Botanical Name: Cryptomeria japonica 'Cristata'
Common Name: Crested Japanese Cedar
Notable Feature: The eye-catching trait of this conifer is its oddly congested growth of bright green foliage on the tips of many of its branches. These unusual growths are reminiscent of a cluster of cockscombs all glued together.
Habit: The species, Cryptomeria japonica, is a graceful and stately, native evergreen conifer of Japan where it may reach over 200 feet tall. Its cultivar ‘Cristata’ is a much smaller version that is fast-growing, conical and narrowly upright, reaching 25 feet high and 12 feet wide. The ascending branches are stiff and compact with wide, fasciated, cockscomb-like tips that lend a highly decorative appearance.
Flowers: Monoecious (male and female flowers are borne separately on the same tree). Ornamentally inconspicuous in early spring, the male flowers occur in long, light brown catkins in the leaf axils near the branch tips; the female flowers are round, light green with loose scales, and located near the branch tips below the male catkins.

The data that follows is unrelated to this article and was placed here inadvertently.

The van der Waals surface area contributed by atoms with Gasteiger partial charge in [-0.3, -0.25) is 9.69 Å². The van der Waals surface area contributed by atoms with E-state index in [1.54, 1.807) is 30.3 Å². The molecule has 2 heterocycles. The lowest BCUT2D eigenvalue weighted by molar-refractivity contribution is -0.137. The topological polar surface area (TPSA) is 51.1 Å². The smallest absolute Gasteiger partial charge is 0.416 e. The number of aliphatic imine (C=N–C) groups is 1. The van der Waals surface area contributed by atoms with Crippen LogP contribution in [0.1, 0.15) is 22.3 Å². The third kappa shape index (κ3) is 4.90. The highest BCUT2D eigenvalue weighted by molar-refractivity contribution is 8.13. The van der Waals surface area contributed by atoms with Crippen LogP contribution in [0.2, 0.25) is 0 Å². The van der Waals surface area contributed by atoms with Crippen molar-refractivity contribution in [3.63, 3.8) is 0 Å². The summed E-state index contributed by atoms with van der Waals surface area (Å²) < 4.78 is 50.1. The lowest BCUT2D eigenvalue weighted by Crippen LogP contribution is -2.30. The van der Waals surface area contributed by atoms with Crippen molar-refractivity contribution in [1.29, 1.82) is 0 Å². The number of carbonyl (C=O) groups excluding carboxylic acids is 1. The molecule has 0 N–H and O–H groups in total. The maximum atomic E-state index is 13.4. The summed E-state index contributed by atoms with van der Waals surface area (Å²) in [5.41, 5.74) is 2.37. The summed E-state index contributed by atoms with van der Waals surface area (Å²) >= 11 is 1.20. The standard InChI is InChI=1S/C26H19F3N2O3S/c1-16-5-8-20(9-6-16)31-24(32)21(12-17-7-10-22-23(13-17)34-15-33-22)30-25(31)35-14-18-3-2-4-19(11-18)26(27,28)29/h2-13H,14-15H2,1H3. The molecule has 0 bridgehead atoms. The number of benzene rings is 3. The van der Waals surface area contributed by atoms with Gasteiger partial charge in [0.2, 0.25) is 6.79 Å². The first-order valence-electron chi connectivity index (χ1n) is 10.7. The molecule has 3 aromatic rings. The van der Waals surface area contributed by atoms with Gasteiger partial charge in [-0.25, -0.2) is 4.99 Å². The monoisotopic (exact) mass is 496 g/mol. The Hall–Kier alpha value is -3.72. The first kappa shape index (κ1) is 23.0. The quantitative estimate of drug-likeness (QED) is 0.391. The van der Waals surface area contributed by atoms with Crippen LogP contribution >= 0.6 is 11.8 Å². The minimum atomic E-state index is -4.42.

Fruit: Terminal cones, reddish brown, rounded, and ½ to 1” in diameter.
Foliage: Spirally arranged and persisting for 4 to 5 years, awl-shaped, and 4-angled. Bright green in summer and bronze in winter. Interesting cockscomb-shaped fasciation or leaf flattening appears on the branch tips along with its normal foliage.
Bark: Reddish brown and peeling in vertical strips.
Interesting Fact: Cryptomeria (or Sugi) is the national tree of Japan, commonly planted around temples and shrines. The wood is pleasantly scented, reddish pink in color, lightweight but strong, waterproof, and resistant to decay. Wood that has been buried turns dark green and is highly valued.